Next, heat some olive oil in a pan and chuck in the zucchini. Stir over high heat until they start caramelising in places. Add the thyme and keep cooking until they’ve reduced considerably in volume and are softened right through. Add the garlic and some seasoning and shake through a few times before taking off the heat.

To assemble, spread out a few spoonfuls of feta mixture over a flour tortilla and top with a thin layer of zucchini. Place another tortilla on top, then whack into a big frypan. Toast it on one side until golden (you don’t need any oil for this), flip, and finish toasting it on the other side. Transfer to a cutting board, slice into 8 pieces and drizzle with some sweet chilli. Eat while still warm and repeat with the remaining tortillas.

Carbalicious

You know those annoying people (usually women – I’ve rarely come across a man saying this) whom you go out to dinner with that go: “Oh sorry, I don’t do carbs.  I guess I’ll just go for a salad…” And then you feel like a pig while you order some garlic bread and some extra potatoes with your duck confit? Yeah, I’m one of them. Well as often as I can bare it. I just do it to make you feel like crap, actually. And secretly, behind your back, I’ll eat half a triple cheese pizza (with wasabi) just to spite you. The truth is, I would love to be one of those people. That “ I can eat everything and still look fabulous” race. They seen to have some sort of supernatural powers, I swear. Where else does do all those fries go?!

To be honest, I’m a sinner half the time. It’s more fun that way anyway. Be a little naughty. Do something you shouldn’t. Especially when it’s devilishly good. Like chicken angelica pasta. Remember whenever some old family member goes: “Oh well, apples and cinnamon are a match made in heaven, simple as that”, well, this recipe also belongs to the heaven category. Cream, white wine and mustard? I mean, come on.

Chicken Agelica Fettuccine

600g chicken thigh fillets, chopped into 2cm pieces

200g semi-dried tomatoes, chopped

3 Tbsp seeded mustard

3 Tbsp garlic butter

150ml white wine

450ml thickened cream

1 cup basil, finely sliced

1 Tbsp soy sauce (it adds a finishing touch to the depth of the flavour of the dish)

cracked black pepper

500g fettucini

parmesan, to serve

Fry the chicken in some olive oil until ¾ done. Add the sundrieds, the mustard and the garlic butter and cook for a further few minutes on high heat. Reduce heat and add wine and cream. Simmer until sauce has thickened and chicken is done. Stir in the basil.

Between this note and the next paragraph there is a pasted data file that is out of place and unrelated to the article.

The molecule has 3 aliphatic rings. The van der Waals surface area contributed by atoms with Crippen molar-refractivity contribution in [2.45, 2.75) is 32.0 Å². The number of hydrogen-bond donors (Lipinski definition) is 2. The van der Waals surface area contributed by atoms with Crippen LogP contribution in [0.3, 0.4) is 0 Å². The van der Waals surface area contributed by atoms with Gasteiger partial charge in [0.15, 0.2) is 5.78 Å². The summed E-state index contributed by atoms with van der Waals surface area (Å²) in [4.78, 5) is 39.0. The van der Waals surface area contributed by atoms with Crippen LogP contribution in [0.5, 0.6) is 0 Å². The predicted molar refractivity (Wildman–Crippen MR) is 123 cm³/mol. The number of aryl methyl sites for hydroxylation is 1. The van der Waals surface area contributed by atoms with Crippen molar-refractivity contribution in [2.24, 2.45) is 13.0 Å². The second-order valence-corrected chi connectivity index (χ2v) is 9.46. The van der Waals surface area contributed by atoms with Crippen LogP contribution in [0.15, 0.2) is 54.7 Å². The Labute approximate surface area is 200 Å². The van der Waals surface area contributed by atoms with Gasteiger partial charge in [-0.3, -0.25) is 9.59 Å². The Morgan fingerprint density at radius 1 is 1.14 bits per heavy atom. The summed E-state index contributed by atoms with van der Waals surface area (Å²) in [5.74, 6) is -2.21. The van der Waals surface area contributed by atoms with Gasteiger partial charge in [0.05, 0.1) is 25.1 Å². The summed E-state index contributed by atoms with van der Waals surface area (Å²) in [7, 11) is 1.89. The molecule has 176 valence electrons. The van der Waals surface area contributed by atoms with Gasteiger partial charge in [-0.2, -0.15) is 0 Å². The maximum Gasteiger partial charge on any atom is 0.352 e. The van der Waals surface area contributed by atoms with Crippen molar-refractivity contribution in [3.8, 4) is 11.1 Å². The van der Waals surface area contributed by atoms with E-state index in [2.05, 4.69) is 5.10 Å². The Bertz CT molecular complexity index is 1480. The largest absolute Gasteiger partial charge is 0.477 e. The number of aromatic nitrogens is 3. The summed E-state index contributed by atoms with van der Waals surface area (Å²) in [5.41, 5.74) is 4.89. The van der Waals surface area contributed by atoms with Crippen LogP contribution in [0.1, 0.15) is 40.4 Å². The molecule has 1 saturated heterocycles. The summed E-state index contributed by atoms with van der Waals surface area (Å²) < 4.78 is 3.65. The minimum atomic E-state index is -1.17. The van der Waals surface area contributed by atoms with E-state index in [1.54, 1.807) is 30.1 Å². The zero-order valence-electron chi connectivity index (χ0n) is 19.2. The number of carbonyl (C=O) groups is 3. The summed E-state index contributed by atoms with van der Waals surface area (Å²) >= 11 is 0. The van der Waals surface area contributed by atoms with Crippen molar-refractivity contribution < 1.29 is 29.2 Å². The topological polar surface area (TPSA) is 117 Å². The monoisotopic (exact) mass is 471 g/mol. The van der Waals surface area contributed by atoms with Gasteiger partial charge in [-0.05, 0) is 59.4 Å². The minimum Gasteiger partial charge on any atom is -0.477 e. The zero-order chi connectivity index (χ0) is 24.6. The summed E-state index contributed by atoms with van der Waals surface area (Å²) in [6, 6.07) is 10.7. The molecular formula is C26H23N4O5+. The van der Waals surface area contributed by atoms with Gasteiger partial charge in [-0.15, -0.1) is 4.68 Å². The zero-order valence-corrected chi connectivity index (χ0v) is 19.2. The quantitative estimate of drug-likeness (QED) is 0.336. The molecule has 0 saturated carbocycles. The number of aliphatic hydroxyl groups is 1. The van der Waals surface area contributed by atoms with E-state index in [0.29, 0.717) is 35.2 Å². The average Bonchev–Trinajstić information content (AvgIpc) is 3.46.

Cook the pasta, then combine with the sauce. Top with parmesan and enjoy with a glass of wine. Because pasta just needs wine.

Garlic

There are many of you out there that worry about their meal-choices imparting a negative impact on their haleine. That is the reason I have never packed a lunch of canned tuna and rice cakes for uni. Cat food and crackers. I mean please. And any members of the cabbage family, well, go easy on them. Trust me, I’ve learnt from other’s mistakes. There is one thing however I couldn’t care less about what effect I could have on my fellow lunch-eaters (sorry guys). I adore garlic. nay, I love it. Maybe not so much raw garlic though. I have been told that if you eat a few raw cloves a day it will help keep mosquitos at bay. Yeah well I personally prefer insect repellent, but whatever you’re into.

Cooked, baked, fried and caramelized garlic, however, a recipe can never have enough of. There is nothing more satisfying than scooping the creamy white cloves out of an oven-roasted head of garlic, drizzled with some olive oil and a grating of Parmesan cheese onto a slice of crusty baguette.

As a young’un I always wondered how the street vendors made their garlic bread so tasty, so much better than that home made version my parents’ friends would offer at dinner parties. I don’t know, but I think I’ve cracked it.

If you are going to make garlic bread with this, please do a Nigella and don’t be stingy with the butter. It’s naughty anyway so why not go all the way. The more the better.

Garlic Butter

250g unsalted butter, cubed, softened

1 Tbsp mayonnaise (In my opinion, this is the secret)

t tsp Dijon mustard

small bunch of curly parsley, finely chopped

small bunch of chives, finely chopped

6 large garlic cloves, finely chopped or grated

30g parmesan cheese, grated

½ tsp vegetable stock granules

2 pinches turmeric (optional – I just like the beautiful golden hue it gives to the garlic bread)

There are two ways to do this: either, beat the butter with a spoon or hand held mixed until creamy, then add the rest of the ingredients and beat until combined. Or, get your hands and treat it as if it where bread dough, kneading and squishing it until well mixed.

Roll the butter into a sausage shape and wrap up in cling wrap. Store in the freezer until needed. Which in my case is immediately, duh.